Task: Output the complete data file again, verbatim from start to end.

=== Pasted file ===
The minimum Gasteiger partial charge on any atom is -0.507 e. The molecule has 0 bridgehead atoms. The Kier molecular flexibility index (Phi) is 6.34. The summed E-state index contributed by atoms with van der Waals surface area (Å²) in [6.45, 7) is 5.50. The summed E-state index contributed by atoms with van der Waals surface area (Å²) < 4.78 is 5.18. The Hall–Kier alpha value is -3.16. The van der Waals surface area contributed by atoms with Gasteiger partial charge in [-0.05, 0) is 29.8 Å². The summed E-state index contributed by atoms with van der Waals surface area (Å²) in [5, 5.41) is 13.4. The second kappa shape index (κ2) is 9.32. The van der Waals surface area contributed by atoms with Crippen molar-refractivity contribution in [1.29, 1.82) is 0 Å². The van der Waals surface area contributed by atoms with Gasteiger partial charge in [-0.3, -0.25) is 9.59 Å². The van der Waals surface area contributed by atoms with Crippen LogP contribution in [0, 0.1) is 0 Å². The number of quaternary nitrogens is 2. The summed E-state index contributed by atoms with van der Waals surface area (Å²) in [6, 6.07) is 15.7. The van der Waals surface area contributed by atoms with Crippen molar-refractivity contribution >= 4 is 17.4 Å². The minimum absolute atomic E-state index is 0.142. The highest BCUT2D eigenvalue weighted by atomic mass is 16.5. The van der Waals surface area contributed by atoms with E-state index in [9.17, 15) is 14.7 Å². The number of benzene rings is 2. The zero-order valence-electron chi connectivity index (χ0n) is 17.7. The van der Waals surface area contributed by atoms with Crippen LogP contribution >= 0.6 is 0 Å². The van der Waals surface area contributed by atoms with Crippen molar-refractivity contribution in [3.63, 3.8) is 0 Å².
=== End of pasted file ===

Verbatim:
The minimum Gasteiger partial charge on any atom is -0.507 e. The molecule has 0 bridgehead atoms. The Kier molecular flexibility index (Phi) is 6.34. The summed E-state index contributed by atoms with van der Waals surface area (Å²) in [6.45, 7) is 5.50. The summed E-state index contributed by atoms with van der Waals surface area (Å²) < 4.78 is 5.18. The Hall–Kier alpha value is -3.16. The van der Waals surface area contributed by atoms with Gasteiger partial charge in [-0.05, 0) is 29.8 Å². The summed E-state index contributed by atoms with van der Waals surface area (Å²) in [5, 5.41) is 13.4. The second kappa shape index (κ2) is 9.32. The van der Waals surface area contributed by atoms with Crippen molar-refractivity contribution in [1.29, 1.82) is 0 Å². The van der Waals surface area contributed by atoms with Gasteiger partial charge in [-0.3, -0.25) is 9.59 Å². The van der Waals surface area contributed by atoms with Crippen LogP contribution in [0, 0.1) is 0 Å². The number of quaternary nitrogens is 2. The summed E-state index contributed by atoms with van der Waals surface area (Å²) in [6, 6.07) is 15.7. The van der Waals surface area contributed by atoms with Crippen molar-refractivity contribution >= 4 is 17.4 Å². The minimum absolute atomic E-state index is 0.142. The highest BCUT2D eigenvalue weighted by atomic mass is 16.5. The van der Waals surface area contributed by atoms with E-state index in [9.17, 15) is 14.7 Å². The number of benzene rings is 2. The zero-order valence-electron chi connectivity index (χ0n) is 17.7. The van der Waals surface area contributed by atoms with Crippen LogP contribution >= 0.6 is 0 Å². The van der Waals surface area contributed by atoms with Crippen molar-refractivity contribution in [3.63, 3.8) is 0 Å².